I ‘think exactly like a man’
I’ve been told, with no small measure of patronising surprise, that I’m ‘a good businesswoman’ and a ‘brutal negotiator’. I’ve even been told that, in my working life, I ‘think exactly like a man’.
Yes, I am aware of the incredible sexism of these statements (some of which have come from women). But what concerns me isn’t other people’s misplaced awe – it’s how to share my self-esteem with my little daughter.
You see, my mother raised me – as so many Jewish mothers do – to believe that I am nothing short of brilliant.
Talented. Clever. Beautiful. Capable. Worthy of world leadership, huge success and Prince William. (Yes. Really. Mom was devastated when Kate got him.)
You can imagine, then, the extent of my self-confidence.
Granted, it did dip in my tweens and teens, in line with puberty and adolescent ups and downs, but it came back from varsity onwards and hasn’t deserted me yet.
This has helped me immeasurably in business and in life. And I badly want to entrench similar confidence in my daughter.
Women and professional success
Unfortunately, recent research about women and business isn’t pretty. We’re comparatively worse than men at negotiations and navigating the challenges of the workplace. We’re less able to ask for what we’re worth and therefore less likely to succeed professionally.
So what do we do, as moms (and dads)?
1. Reinforce her worth
It’s important not to criticise girls about their lack of self-confidence, but to encourage them to advocate for themselves. How? Demonstrate, practise and reinforce strategies for dealing with life’s pit bulls, bullies, expert know-it-alls, conflict-avoiders and snipers. A practical example is: Encourage your daughter to order for herself in a restaurant*, to learn that although the server is there to serve her, she needs to be polite and say ‘please’ and ‘thank you’.
2. Discuss the challenges
Be honest with girls and young women, in an age-appropriate way, about the challenges they’ll face and how they can tackle these. This way, they won’t be shocked the first time they encounter bias; they’ll be equipped with effective ways to handle it. In practice, work against stereotypes by involving daughters (and sons) in activities that are traditionally seen as gender-specific, and try to draw attention to, and discuss, bias in books and movies.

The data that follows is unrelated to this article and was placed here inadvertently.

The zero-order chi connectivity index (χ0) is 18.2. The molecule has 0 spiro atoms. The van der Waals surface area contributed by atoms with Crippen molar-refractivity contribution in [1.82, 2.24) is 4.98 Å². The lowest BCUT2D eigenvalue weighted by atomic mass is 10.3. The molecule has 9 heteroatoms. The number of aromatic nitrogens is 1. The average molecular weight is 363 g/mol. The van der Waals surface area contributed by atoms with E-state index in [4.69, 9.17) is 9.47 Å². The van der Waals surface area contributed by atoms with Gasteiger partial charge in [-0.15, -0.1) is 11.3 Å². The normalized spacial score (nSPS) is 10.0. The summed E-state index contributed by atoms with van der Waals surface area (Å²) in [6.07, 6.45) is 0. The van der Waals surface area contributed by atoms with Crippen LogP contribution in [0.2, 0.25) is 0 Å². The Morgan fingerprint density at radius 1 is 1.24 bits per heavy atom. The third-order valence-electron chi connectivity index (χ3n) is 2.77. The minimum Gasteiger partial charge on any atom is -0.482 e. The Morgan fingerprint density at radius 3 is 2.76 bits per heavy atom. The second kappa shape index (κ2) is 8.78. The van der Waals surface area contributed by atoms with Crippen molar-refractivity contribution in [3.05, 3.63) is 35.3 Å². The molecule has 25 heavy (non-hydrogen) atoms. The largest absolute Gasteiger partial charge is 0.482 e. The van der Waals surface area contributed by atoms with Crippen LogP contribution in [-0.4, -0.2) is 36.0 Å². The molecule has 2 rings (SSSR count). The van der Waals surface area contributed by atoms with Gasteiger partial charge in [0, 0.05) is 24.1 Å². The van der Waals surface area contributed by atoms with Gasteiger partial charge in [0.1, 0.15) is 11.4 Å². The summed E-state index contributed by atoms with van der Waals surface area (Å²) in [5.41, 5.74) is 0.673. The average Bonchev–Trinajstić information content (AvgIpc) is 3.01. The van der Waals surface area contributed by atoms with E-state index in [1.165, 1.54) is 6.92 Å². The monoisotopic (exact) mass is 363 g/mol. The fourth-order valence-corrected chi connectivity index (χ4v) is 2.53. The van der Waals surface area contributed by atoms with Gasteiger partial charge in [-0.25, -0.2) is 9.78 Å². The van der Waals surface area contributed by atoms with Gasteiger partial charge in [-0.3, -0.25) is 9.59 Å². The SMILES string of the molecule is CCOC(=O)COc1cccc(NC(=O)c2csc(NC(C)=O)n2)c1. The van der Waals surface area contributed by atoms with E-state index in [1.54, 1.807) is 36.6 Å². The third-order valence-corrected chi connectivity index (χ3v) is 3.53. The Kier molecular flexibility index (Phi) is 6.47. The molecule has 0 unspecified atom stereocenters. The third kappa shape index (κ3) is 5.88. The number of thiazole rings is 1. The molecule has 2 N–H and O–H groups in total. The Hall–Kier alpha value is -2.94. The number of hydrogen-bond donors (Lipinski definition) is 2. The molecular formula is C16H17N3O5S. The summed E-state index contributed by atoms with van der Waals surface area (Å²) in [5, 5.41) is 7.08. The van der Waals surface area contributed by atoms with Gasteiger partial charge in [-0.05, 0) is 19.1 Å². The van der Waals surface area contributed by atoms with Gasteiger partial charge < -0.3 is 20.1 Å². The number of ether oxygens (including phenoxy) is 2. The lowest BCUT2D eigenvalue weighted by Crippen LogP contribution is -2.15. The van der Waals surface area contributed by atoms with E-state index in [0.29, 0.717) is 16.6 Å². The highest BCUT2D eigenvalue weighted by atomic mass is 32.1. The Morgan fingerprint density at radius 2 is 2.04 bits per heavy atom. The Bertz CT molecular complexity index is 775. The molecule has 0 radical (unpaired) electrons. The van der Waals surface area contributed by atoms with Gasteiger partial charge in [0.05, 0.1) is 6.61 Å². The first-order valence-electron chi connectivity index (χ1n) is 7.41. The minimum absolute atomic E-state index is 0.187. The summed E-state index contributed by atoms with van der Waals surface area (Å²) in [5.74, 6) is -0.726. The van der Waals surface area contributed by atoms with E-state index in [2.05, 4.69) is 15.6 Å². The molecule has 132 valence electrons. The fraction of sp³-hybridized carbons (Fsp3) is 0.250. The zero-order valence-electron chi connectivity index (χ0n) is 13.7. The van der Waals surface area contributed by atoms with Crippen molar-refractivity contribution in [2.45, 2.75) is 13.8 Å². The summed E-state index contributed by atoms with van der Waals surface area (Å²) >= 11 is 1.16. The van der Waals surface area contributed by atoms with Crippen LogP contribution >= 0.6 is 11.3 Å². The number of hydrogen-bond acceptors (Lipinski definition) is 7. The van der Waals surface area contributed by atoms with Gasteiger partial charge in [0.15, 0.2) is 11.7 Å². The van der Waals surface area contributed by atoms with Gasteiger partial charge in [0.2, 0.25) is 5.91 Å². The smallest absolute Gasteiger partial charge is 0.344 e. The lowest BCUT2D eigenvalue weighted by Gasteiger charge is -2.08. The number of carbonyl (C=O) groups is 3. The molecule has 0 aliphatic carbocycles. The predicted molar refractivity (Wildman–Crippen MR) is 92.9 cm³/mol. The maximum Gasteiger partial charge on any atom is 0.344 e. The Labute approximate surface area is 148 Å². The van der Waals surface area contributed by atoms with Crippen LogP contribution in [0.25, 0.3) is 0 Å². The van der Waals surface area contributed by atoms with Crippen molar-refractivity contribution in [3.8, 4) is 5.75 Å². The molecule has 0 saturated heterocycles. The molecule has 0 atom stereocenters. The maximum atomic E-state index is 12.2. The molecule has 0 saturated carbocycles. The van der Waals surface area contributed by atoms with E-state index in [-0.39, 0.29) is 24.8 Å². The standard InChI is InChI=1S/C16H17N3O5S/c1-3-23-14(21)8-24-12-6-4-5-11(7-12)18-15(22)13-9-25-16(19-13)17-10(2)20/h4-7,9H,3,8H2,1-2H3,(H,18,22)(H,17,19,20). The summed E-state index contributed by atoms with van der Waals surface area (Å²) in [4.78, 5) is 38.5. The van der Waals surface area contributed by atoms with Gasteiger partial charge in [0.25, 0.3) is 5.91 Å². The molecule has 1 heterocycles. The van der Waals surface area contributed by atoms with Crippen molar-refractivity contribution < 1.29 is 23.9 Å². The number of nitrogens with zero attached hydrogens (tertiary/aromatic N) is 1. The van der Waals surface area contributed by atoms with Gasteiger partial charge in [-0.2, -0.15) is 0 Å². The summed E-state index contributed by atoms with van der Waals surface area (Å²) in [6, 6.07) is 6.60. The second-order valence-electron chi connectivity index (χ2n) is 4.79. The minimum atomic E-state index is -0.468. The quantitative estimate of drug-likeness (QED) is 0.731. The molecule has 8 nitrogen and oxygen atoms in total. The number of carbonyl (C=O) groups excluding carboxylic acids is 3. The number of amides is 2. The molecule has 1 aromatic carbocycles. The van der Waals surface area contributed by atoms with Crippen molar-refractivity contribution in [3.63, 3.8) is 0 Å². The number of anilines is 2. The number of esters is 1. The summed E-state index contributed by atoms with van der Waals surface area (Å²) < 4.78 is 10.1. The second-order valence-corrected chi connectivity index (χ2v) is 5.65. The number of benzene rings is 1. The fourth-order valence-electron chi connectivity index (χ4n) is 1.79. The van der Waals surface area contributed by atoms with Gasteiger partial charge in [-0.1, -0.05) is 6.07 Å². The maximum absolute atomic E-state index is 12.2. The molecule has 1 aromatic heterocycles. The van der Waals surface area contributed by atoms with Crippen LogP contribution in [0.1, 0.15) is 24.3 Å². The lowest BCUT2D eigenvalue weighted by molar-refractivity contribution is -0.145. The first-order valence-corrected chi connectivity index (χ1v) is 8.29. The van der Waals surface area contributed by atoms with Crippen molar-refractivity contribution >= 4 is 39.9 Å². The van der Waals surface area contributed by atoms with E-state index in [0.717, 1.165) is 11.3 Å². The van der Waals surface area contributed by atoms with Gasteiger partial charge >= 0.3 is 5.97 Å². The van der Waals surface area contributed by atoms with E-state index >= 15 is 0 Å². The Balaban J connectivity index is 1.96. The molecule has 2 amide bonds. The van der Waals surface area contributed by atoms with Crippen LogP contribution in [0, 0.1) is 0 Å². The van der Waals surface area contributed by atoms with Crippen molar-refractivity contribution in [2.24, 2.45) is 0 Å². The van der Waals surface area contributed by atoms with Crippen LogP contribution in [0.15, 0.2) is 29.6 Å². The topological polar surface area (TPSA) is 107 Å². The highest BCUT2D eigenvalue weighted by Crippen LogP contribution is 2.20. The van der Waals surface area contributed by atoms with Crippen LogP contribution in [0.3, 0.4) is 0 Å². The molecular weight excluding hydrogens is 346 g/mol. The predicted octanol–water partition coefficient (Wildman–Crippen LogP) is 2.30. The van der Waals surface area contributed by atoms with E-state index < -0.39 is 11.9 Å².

3. Encourage assertiveness
Girls are often taught that being ‘good’ means being polite and using a passive communication style. As parents we need to be aware of when we’re being critical, especially when it relates to girls stepping out of a prescribed gender stereotypes box. For instance, say, “Stop that please! Pinching hurts!” rather than “Stop being a brat!” Labels discourage assertiveness.
4. Discourage peer worship
Some girls refrain from asserting their true selves because they want to copy a special friend. For example, if we’re eating out* and my little one’s best friend orders ribs, my daughter will ask for ribs too, even though she doesn’t usually like them. The experts suggest that I tell her it’s okay for her to decide for herself; that her bestie won’t like her any less if she goes her own way.
5. Encourage negotiation
In practice, cultivate the idea that when a little girl asks for something, she has to have a reason. Why should she get a new toy, a later bedtime, another DVD, a special treat? What do these things contribute to her wellbeing, the family or the social circle? This is similar in a business context. When she asks for a salary increase, she’ll need to identify what she contributes to the business.
6. Encourage opinions
Once your child is old enough to join a conversation, encourage her to speak her mind, even if you happen to disagree with her. If she is criticised or ‘corrected’ every time she has an opinion that differs from yours, she’ll stop asserting herself. In the real world, the dinner table* is a good place for this. Ask what her favorite animal is and why. Show her that there isn’t necessarily one right answer in life. And teach her that she can arrive at her own right answer.
* I’m aware that three of my six real-world examples feature food ;), which should give you a sense of how my mind works.
This article was originally written for Jozikids by Tiffany Markman in 2015.